In recent months, as communities around the country responded to the murder of George Floyd, our national conversation around race focused on criminal justice, but also on how race impacts economic opportunity. Major indicators point to a staggering income and wealth gap between whites and people of color. In 2016, a study from The Brookings Institution showed that white American households had more than ten times the net worth of Black and Latinx households. This gap is not accidental, but rather the result of centuries of systemic racism. As the COVID-19 pandemic has ravaged the country this year, experts have found that the pandemic is exacerbating existing inequalities.
We know that a wide variety of laws and policies affect the likelihood that communities of color will have equitable access to education, job opportunities, wealth creation, etc. On this November’s ballot, the Schools and Communities First Initiative – also known as Proposition 15 is legislation that may have an impact on many communities. SVCF has commissioned independent, objective research into the impacts of the Schools and Communities First initiative. Two major questions we sought to answer: How might Proposition 15 impact the income gap in California, and could its passage help California invest in a more equitable future for all.
SVCF, in partnership with Stupski Foundation and others, commissioned Dr. Isaac Martin, Professor and Chair of the Department of Urban Studies and Planning at the University of California, San Diego, to examine how Proposition 15 might the income gap between residents of different races. To do so, Dr. Martin referred to 1978, when voters passed Proposition 13, the tax reform law that mandated caps on both residential and commercial property assessments. Assessments form the basis of taxation rates. In his research, Dr. Martin sought to discover the alternative outcomes if Proposition 13 had not included a commercial property assessment cap. (Proposition 15 proposes to remove this cap for properties valued at more than $3 million.) These are some of the conclusions of his research:
- Public expenditure cuts that result from the commercial property assessment cap have most likely disproportionately reduced the incomes of Black people.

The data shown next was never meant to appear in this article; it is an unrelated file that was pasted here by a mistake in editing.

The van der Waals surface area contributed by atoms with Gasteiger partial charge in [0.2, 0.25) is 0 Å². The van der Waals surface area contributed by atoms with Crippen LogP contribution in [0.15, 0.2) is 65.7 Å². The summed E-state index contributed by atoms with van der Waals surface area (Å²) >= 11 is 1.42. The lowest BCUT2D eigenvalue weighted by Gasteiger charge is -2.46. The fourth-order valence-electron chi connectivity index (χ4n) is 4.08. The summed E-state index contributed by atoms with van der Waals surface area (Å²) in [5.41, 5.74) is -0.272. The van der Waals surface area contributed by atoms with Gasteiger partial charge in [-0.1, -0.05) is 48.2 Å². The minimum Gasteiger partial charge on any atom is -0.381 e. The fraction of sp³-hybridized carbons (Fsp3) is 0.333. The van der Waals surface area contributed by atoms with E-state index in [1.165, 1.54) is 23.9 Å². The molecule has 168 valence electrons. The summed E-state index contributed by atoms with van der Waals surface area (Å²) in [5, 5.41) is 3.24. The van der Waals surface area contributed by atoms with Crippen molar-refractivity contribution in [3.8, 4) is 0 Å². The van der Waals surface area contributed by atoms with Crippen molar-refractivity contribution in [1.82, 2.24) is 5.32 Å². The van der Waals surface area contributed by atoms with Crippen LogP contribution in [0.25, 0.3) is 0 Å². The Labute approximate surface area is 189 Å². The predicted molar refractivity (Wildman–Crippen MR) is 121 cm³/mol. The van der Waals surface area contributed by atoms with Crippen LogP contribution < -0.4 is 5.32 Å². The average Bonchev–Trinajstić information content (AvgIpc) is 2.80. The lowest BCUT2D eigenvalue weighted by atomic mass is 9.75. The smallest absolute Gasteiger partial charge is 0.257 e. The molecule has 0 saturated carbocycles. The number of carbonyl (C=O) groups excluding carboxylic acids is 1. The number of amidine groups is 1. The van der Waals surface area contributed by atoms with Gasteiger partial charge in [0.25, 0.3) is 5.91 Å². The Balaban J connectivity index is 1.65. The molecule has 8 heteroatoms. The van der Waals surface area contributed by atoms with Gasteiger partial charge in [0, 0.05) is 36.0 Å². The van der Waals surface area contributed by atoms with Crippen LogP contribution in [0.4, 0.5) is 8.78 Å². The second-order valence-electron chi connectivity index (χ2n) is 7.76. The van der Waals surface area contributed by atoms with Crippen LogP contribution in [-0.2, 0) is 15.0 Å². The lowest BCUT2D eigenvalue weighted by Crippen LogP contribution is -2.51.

California’s commercial property assessment cap likely widens income disparities among racial groups.
- According to the best available estimate, the income gap between otherwise typical households headed by white and Black adults is 12% wider than it would be if Proposition 13 had only applied to residential property, rather than to both commercial and residential property.
- The income gap between white and Latinx adults is 23% wider than it would be if Proposition 13 had only applied to residential property.
- A reform that replaces a commercial property assessment cap with fair market assessment could reduce income disparities among racial groups.
SVCF and partners commissioned the collection of this evidence to provide voters with valuable insights as they consider voting on Proposition 15 this November. Read Dr. Martin’s full paper titled “Commercial assessment limitation and income inequality among racial groups.” This is also available on our Schools and Communities First landing page, along with other third-party, nonpartisan research, including briefs on education, infrastructure and revenue, also commissioned by SVCF and partner. Please continue to reference this page for the most up-to-date research. We look forward to releasing additional briefs in the coming months to provide California voters with objective information about Proposition 15, the Schools and Communities First initiative.